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Valley Perspective

Bucking Tradition

Canceling costly rodeo at Pierce College benefits students

March 16, 1997

For 40 years, Pierce College has hosted the state's largest intercollegiate rodeo, a San Fernando Valley tradition that drew thousands of spectators to two days of roping and riding. But after years of money troubles, organizers announced they have hung up their spurs and canceled this year's event--an unfortunate, but wise, decision.

Organizers said they could not rustle up the $30,000 necessary to host the rodeo, which served as one of the Valley's last links to its rustic roots and was one of the few places parents could take kids for an afternoon of wholesome entertainment. Coupled with the college administration's decision last year not to host an annual fireworks display, cancellation of the rodeo prompted concern over whether Pierce is withdrawing from its longtime role as a community gathering place.

Although the $30,000 needed to put on the rodeo would be a small part of the school's $22-million annual budget, Pierce should not subsidize the event simply to keep a tradition alive. The campus ran a $1.2-million deficit over the 1995-96 school year and faces another funding shortfall this year. The university needs to trim its budget, but not at the expense of its core responsibility as a public college. After years of declining enrollment and declining prestige, the campus that was once the jewel of the Los Angeles Community College District must refocus on the academic needs of its students.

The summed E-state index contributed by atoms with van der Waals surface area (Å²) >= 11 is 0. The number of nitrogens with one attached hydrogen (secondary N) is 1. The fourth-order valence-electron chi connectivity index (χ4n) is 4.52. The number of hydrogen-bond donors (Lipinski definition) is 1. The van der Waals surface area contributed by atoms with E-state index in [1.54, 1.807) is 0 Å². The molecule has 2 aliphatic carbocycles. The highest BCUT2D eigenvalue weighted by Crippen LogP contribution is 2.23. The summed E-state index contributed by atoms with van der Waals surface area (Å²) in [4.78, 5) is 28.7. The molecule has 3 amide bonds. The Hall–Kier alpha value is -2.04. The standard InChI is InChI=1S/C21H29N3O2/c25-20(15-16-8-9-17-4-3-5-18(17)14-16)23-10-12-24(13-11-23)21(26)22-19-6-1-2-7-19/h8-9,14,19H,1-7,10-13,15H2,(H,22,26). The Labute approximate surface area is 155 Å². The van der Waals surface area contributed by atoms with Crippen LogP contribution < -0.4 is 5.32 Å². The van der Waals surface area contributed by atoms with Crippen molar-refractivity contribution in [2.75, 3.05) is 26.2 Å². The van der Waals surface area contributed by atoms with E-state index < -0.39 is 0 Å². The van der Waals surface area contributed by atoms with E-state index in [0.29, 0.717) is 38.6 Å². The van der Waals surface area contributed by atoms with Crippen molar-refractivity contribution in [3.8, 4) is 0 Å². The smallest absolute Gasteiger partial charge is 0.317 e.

To that end, Pierce President Bing Inocencio has the right idea. In his 10 months as president, Inocencio has focused on restoring Pierce's reputation and rebuilding its enrollment. With state universities turning away more and more applicants every year, community colleges such as Pierce are forced to pick up the slack and prepare students either for transfer to a university or for new careers. Anything that cuts into those opportunities needs to be considered for cuts.

Subsidizing community events was easy when Pierce was flush with cash. No longer. After years of providing goodies to the community, Pierce now needs the favor returned. Programs like the rodeo need private support if they are to survive. Last September, Inocencio wrote on these pages that "everything we try to do is calculated to develop and advance the interests of students. All other activities play a secondary role." Given the choice between popular programs and those that serve students, Inocencio wrote, "we know whose interests we will protect at all costs--our students."

We couldn't agree more.

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